Review Article Open Access
Volume 3 | Issue 2 | DOI: https://doi.org/10.33696/immunology.3.086

Pregnancy Specific Glycoproteins: A Possible Mediator of Immune Tolerance of Cancers

  • 1Program for Mathematical Genomics, Columbia University, New York, NY, USA
  • 2Departments of Systems Biology and Biomedical Informatics, Columbia University, New York, NY, USA
  • 3Simons Center for Systems Biology, Institute for Advanced Study, Princeton, NJ, USA
+ Affiliations - Affiliations

Corresponding Author

Raul Rabadan, rr2579@cumc.columbia.edu;
Arnold J. Levine, alevine@ias.edu

Received Date: January 28, 2021

Accepted Date: March 19, 2021


Cancer immunotherapy relies upon the immune system recognizing and killing cancer cells. Tumors can elude recognition by readapting existing mechanisms of immune control and suppression. Here we explore the hypothesis that cancers repurpose the immune suppression employed during pregnancy to protect the allogeneic fetus. Those mechanisms are reviewed and shown to be employed both in pregnancy and by tumors. Pregnancy specific glycoproteins (PSGs) produced by fetal trophoblasts are also synthesized by a large number of tumors, which are associated with a poor overall survival of the patient. The family of PSGs may well be a useful target for future checkpoint therapy.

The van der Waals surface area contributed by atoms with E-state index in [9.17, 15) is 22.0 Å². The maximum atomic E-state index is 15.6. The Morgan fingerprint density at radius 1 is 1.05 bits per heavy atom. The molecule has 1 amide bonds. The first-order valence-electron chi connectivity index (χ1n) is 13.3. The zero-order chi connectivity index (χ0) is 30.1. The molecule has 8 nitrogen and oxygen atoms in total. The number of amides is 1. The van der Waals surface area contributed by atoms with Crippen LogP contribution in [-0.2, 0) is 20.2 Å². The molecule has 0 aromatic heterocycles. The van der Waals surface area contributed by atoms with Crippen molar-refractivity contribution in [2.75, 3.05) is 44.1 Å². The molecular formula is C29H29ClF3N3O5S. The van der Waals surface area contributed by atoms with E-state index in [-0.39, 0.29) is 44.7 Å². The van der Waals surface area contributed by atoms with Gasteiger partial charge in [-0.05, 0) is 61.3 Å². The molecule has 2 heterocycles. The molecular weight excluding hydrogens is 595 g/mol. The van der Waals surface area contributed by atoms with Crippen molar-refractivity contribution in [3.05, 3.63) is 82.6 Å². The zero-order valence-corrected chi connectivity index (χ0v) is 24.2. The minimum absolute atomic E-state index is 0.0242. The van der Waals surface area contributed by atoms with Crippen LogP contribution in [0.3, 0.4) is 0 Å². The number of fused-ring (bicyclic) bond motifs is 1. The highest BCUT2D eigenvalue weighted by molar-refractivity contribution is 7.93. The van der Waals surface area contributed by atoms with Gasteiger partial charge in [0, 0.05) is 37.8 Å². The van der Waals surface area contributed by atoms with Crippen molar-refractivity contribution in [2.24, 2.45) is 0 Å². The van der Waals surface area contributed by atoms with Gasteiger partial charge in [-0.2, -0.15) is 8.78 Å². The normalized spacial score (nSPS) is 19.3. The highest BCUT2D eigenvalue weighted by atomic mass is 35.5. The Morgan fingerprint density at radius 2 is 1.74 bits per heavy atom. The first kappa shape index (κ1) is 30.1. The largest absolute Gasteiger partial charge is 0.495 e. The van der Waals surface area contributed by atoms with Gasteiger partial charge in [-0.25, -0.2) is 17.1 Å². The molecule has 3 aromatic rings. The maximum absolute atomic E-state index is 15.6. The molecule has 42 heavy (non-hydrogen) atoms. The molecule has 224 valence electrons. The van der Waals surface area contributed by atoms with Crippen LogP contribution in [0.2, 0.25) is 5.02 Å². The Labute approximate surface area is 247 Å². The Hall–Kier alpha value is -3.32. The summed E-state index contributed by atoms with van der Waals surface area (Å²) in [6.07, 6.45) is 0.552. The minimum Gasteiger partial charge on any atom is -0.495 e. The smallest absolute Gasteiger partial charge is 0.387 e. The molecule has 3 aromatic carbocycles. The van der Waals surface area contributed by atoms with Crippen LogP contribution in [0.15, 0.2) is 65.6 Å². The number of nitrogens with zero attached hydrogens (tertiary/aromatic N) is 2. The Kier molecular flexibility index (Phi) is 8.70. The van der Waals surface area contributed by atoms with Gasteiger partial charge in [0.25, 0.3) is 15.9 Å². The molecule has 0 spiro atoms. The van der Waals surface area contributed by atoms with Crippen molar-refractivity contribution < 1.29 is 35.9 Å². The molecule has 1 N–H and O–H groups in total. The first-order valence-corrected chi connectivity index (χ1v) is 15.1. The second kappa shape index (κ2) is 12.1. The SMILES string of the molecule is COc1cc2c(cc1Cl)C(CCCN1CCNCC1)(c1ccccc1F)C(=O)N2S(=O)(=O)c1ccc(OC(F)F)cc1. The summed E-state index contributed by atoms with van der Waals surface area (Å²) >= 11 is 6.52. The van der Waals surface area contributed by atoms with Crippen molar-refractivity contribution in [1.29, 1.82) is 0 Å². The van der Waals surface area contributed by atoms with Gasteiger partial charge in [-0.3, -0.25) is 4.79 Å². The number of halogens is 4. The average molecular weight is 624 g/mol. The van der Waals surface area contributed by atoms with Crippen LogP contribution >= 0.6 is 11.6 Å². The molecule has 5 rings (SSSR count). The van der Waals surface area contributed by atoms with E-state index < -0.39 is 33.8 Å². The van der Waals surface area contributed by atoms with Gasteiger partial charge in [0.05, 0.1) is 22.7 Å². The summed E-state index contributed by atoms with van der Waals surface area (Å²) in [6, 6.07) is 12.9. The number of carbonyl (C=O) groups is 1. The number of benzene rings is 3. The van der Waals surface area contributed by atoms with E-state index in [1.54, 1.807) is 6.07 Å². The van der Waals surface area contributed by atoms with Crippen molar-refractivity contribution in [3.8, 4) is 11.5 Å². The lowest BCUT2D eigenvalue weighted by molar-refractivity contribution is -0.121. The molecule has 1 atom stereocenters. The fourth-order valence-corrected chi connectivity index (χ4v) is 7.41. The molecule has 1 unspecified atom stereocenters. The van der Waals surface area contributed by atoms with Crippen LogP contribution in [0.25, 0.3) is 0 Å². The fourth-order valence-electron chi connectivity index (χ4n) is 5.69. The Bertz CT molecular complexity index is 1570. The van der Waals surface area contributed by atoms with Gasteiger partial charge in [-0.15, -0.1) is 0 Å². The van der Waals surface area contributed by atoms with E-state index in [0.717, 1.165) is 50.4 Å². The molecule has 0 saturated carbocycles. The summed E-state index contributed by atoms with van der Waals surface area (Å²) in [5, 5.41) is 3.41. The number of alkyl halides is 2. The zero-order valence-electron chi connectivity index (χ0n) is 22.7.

Pregnancy-specific glycoproteins; T-cell tolerization; Checkpoint therapy

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